Abu Dhabi residents fight losing battle against mould
ABU DHABI // The scourge of mould is like a plague across the country, affecting an untold amount of households and creating unhealthy living environments.
“Its very widespread,” said Ben Crompton, an Abu Dhabi-based estate agent.
He said that poorly ventilated flats that remained vacant for months while awaiting their next tenants, and occupied residences with stagnant air and damp environments, were all prime breeding grounds for the dangerous fungus.
Tenants often fight losing battles against it, which is not helped by maintenance staff who employ ineffective solutions and fail to eliminate it.
Since moving to Al Ain in 2012, Shon Rand, a 36-year-old Abu Dhabi Education Council teacher from the United States, has experienced first hand the menace posed by mould.
Along with his wife Jenia and their two-year-old son, he has seen infestation in two of the three apartments the family has lived in.
Both times, he was diligent and called in maintenance workers to have it removed. Each time, the mould returned.
His first battle occurred in Al Muwaiji Village, where he noticed paint bubbling along the baseboard of his bedroom.
Over time, the bubbling began showing up on different walls in the hallway and near the bathroom.
“Then the paint started falling off, revealing white growth underneath,” he said.
“We called maintenance, and they scraped the walls and repainted. In a matter of two to three days, the paint was peeling and falling off again.”
Maintenance was called again at least eight times and the same process was repeated, he said.
After some convincing, they persuaded Adec to allow the family to move to another apartment, also in Muwaiji and only 100 metres away, which was free of mould during their tenancy.
The family later moved to a three-bedroom flat at the Hili housing complex on the other side of town.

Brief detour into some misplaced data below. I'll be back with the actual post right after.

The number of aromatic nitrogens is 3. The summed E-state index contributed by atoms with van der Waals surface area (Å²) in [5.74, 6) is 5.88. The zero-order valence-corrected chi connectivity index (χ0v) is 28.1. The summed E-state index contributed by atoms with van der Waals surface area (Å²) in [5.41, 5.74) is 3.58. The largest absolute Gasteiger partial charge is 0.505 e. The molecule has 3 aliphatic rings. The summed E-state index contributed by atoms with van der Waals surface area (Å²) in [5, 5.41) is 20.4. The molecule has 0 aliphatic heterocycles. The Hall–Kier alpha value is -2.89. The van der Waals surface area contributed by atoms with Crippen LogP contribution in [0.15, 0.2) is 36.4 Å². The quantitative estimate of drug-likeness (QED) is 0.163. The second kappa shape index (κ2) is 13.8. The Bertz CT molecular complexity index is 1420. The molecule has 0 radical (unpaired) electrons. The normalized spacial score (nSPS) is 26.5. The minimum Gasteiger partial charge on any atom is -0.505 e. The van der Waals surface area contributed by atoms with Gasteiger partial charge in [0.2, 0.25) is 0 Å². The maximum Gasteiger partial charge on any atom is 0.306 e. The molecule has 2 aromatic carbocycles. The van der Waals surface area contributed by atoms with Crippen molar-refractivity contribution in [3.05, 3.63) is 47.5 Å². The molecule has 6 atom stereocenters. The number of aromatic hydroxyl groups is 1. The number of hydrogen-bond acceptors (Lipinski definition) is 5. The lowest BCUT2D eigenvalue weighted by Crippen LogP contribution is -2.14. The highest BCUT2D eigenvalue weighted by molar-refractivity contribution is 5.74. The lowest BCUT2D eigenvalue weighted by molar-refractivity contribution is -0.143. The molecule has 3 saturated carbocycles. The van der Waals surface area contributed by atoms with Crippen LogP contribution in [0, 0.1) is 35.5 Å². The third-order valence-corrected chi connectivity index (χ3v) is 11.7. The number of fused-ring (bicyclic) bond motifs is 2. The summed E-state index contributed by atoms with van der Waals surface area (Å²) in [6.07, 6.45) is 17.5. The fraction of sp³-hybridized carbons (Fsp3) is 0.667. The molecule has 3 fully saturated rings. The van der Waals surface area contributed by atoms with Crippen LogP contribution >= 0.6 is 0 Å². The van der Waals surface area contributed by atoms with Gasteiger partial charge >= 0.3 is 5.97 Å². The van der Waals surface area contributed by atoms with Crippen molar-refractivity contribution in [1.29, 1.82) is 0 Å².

But once again, mould is showing up as it did in Muwaiji, Mr Rand said, except this time it was worsening with time. And the same, ineffective solutions were being employed in an attempt to get rid of it.
“This time the mould is even showing up a little bit grey coloured here and there, which I think maybe more concerning from a health standpoint,” he said.
“The wife and I have both had continuing issues with congestion and such, but I don’t know how much of that is due to the apartment and how much is the usual bout of winter illness,” he said.
“There’s also a white growth springing up in the grout between the tiles, which really seems weird, and especially worries me since we have the little one playing on the floors.”
Mr Rand’s concerns about mould should not be taken lightly, said Dr Mansour Al Zarouni, a consultant, molecular biologist, and director of Sharjah’s EML Diagnostics,
“When mould spores are present in abnormally high quantities, they can present especially hazardous health risks to humans,” he said.
Dr Al Zarouni said mould was a common component of dust that thrived in a wet and humid environment.
When out-of-control, it can cause allergies, fungal infection, respiratory infections, exacerbate asthma symptoms, and lead to sinus problems.
It is particularly dangerous for those with compromised immune systems, but can also create health problems in healthy individuals, he said.
Although severe reactions were rare, he warned that high levels of certain types of mould could lead to neurological problems and in some cases death.
“Symptoms caused by mould allergy are watery, itchy eyes, chronic cough, headaches or migraines, difficulty breathing, rashes, tiredness, sinus problems, nasal blockage and frequent sneezing,” said Dr Al Zarouni.
Indicative of Mr Rand’s experiences, he said mould thrived in damp household areas, such as the bathroom, kitchen, and plumbing areas.
Regular cleaning, vacuuming and equipping homes with toxin-absorbing plants such as sansevieria all contributed to the prevention of the growth of mould, Dr Al Zarouni said.
Updated: March 8, 2015 04:00 AM